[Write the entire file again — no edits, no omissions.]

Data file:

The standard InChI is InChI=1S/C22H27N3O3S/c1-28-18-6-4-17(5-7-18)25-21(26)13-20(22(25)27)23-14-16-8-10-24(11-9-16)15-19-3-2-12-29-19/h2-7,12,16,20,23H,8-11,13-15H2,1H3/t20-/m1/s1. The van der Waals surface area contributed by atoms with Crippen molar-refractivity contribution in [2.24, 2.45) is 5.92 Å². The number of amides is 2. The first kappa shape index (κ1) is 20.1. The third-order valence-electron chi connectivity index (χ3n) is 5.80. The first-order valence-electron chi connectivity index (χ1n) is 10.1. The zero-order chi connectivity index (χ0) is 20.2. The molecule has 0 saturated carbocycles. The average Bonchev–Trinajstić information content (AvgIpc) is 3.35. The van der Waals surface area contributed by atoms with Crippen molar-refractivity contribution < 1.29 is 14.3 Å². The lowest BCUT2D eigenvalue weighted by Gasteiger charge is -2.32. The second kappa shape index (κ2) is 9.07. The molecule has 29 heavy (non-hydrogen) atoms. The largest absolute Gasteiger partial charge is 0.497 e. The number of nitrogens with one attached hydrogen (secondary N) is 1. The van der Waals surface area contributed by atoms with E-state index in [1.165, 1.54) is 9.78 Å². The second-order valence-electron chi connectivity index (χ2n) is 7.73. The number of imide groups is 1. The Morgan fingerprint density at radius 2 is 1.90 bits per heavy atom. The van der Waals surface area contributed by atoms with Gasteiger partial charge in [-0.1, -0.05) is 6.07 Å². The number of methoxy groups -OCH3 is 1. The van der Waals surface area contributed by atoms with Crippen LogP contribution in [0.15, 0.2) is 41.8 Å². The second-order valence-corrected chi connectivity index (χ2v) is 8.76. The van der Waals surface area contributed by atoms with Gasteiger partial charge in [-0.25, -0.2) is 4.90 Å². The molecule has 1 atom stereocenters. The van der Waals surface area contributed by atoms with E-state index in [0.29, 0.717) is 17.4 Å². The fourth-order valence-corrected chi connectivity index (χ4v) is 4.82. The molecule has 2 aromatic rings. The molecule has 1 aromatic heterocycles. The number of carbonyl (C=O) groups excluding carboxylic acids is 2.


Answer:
The standard InChI is InChI=1S/C22H27N3O3S/c1-28-18-6-4-17(5-7-18)25-21(26)13-20(22(25)27)23-14-16-8-10-24(11-9-16)15-19-3-2-12-29-19/h2-7,12,16,20,23H,8-11,13-15H2,1H3/t20-/m1/s1. The van der Waals surface area contributed by atoms with Crippen molar-refractivity contribution in [2.24, 2.45) is 5.92 Å². The number of amides is 2. The first kappa shape index (κ1) is 20.1. The third-order valence-electron chi connectivity index (χ3n) is 5.80. The first-order valence-electron chi connectivity index (χ1n) is 10.1. The zero-order chi connectivity index (χ0) is 20.2. The molecule has 0 saturated carbocycles. The average Bonchev–Trinajstić information content (AvgIpc) is 3.35. The van der Waals surface area contributed by atoms with Crippen molar-refractivity contribution < 1.29 is 14.3 Å². The lowest BCUT2D eigenvalue weighted by Gasteiger charge is -2.32. The second kappa shape index (κ2) is 9.07. The molecule has 29 heavy (non-hydrogen) atoms. The largest absolute Gasteiger partial charge is 0.497 e. The number of nitrogens with one attached hydrogen (secondary N) is 1. The van der Waals surface area contributed by atoms with E-state index in [1.165, 1.54) is 9.78 Å². The second-order valence-electron chi connectivity index (χ2n) is 7.73. The number of imide groups is 1. The Morgan fingerprint density at radius 2 is 1.90 bits per heavy atom. The van der Waals surface area contributed by atoms with Gasteiger partial charge in [-0.1, -0.05) is 6.07 Å². The number of methoxy groups -OCH3 is 1. The van der Waals surface area contributed by atoms with Crippen LogP contribution in [0.15, 0.2) is 41.8 Å². The second-order valence-corrected chi connectivity index (χ2v) is 8.76. The van der Waals surface area contributed by atoms with Gasteiger partial charge in [-0.25, -0.2) is 4.90 Å². The molecule has 1 atom stereocenters. The van der Waals surface area contributed by atoms with E-state index in [0.29, 0.717) is 17.4 Å². The fourth-order valence-corrected chi connectivity index (χ4v) is 4.82. The molecule has 2 aromatic rings. The molecule has 1 aromatic heterocycles. The number of carbonyl (C=O) groups excluding carboxylic acids is 2.